Pending home sales rise but recovery still distant
WASHINGTON (Reuters) - Pending sales of existing homes rebounded from a seven-month low in May but demand for mortgages sank last week and the market is still struggling under the weight of a glut of unsold properties.
The National Association of Realtors said on Wednesday its Pending Home Sales Index increased 8.2 percent to 88.8. Pending homes sales lead actual sales of homes by a month or two.
The rise in contracts was merely a correction after an 11.3 percent fall in April and the market will continue to bounce along the bottom, economists said.
That subdued outlook for a sector, which is helping to constrain economic growth, was illustrated by a Mortgage Bankers Association report showing applications for loans to buy homes dropped 3 percent last week to a four-month low.
"Although today's number could bring some cheer to investors who are on the prowl for good news, the fact of the matter is that the housing sector is still a long way from a meaningful recovery," said Peter Buchanan, a senior economist at CIBC World Markets in Toronto.
While the rise in contracts suggested a bounce back in home sales in June, economists cautioned against expecting a strong increase as many planned deals get canceled.
Demand for loans to buy a home has been modest so far this month. Existing home sales fell 3.8 percent in May.
WEAK HOUSING HURTING ECONOMY
Investors on Wall Street cheered the rise in pending home sales, which beat economists' expectations for a 3.8 percent gain, and bought stocks for a third straight day.
Sentiment was also buoyed by the Greek parliament's approval of austerity measures, an important step in the country's bid to gain access to international funding to avoid default. Prices for U.S. government debt fell and the dollar was down against a basket of currencies.
The housing market is grappling with an oversupply of homes, which is keeping prices subdued, and economists do not see a recovery any time soon.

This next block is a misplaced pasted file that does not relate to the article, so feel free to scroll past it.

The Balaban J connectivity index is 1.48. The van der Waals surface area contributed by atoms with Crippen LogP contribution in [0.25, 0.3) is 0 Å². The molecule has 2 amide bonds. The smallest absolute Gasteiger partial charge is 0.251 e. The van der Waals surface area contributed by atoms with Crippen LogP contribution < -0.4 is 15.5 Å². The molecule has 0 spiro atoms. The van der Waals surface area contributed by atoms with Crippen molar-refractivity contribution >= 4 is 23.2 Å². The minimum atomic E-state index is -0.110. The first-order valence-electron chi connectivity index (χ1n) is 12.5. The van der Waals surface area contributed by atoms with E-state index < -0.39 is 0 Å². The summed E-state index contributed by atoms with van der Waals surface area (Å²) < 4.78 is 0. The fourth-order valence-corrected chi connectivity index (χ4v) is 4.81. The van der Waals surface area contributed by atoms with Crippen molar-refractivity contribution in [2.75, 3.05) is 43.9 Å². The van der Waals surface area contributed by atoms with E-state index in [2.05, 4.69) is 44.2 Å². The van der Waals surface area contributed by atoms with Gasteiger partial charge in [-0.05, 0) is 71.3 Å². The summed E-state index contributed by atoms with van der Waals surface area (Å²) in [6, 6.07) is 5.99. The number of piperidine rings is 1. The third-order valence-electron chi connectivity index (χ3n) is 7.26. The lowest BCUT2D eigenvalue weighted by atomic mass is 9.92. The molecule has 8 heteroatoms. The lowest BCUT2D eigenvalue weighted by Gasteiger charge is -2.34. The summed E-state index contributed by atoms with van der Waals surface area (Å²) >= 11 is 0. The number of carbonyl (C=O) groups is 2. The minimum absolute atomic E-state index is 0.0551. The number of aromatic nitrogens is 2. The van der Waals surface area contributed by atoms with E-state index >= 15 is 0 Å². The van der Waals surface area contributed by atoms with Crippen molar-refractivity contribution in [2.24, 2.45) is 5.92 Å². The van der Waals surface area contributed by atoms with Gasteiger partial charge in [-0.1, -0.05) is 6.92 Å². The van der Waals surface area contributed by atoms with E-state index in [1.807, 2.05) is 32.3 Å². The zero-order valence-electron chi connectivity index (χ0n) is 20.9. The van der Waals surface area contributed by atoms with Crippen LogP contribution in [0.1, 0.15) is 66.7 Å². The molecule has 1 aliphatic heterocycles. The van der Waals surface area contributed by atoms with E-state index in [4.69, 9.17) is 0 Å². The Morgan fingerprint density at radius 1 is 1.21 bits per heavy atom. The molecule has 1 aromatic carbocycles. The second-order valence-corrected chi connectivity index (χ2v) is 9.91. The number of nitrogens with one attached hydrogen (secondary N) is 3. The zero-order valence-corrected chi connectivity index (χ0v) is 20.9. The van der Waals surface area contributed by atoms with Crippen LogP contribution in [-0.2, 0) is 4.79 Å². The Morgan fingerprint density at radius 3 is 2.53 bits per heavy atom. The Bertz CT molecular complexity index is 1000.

According to the NAR, there were 3.72 million used homes on the market in May, excluding the so-called shadow inventory of homes which are at risk of being foreclosed upon or have been seized by lenders.
The housing market collapse helped to push the U.S. economy into its worst recession since the 1930s. The sluggish economic recovery has been marked by a 9.1 percent unemployment rate and on Wednesday, President Barack Obama called for new job creation measures.
"It makes perfect sense for us to take a look at, can we extend the payroll tax, for example, an additional year, and other tax breaks for business investment that could make a big difference in terms of creating more jobs right now," Obama told a White House news conference.
Economists are cautiously optimistic that home sales will gradually improve later this year and chip away at the huge inventory. Data on Tuesday showed a moderation in the pace of decline in single-family home prices in April.
"What is emerging is that we have hit some bottom level of activity and that's a good thing," said Steve Blitz, a senior economist at ITG Investment Research in New York.
"When you take that and marry it to the fact that you are not getting much new home construction, it means you are selling out of inventory of existing homes ... and you start to get new home construction. The industry is slowly moving in the right direction."
A slightly hopeful note was also sounded by KB Home, the fifth-biggest U.S. homebuilder, which said net orders for new homes fell 11 percent in the second quarter, compared with the same period of 2010 but jumped 53 percent from the first three months of the year.
"Although a broad-based housing recovery remains stalled, it appears that the worst of the crisis is behind the homebuilding industry as select markets for new homes are showing signs of stability," said chief executive officer Jeffrey Mezger.
(Editing by Andrea Ricci)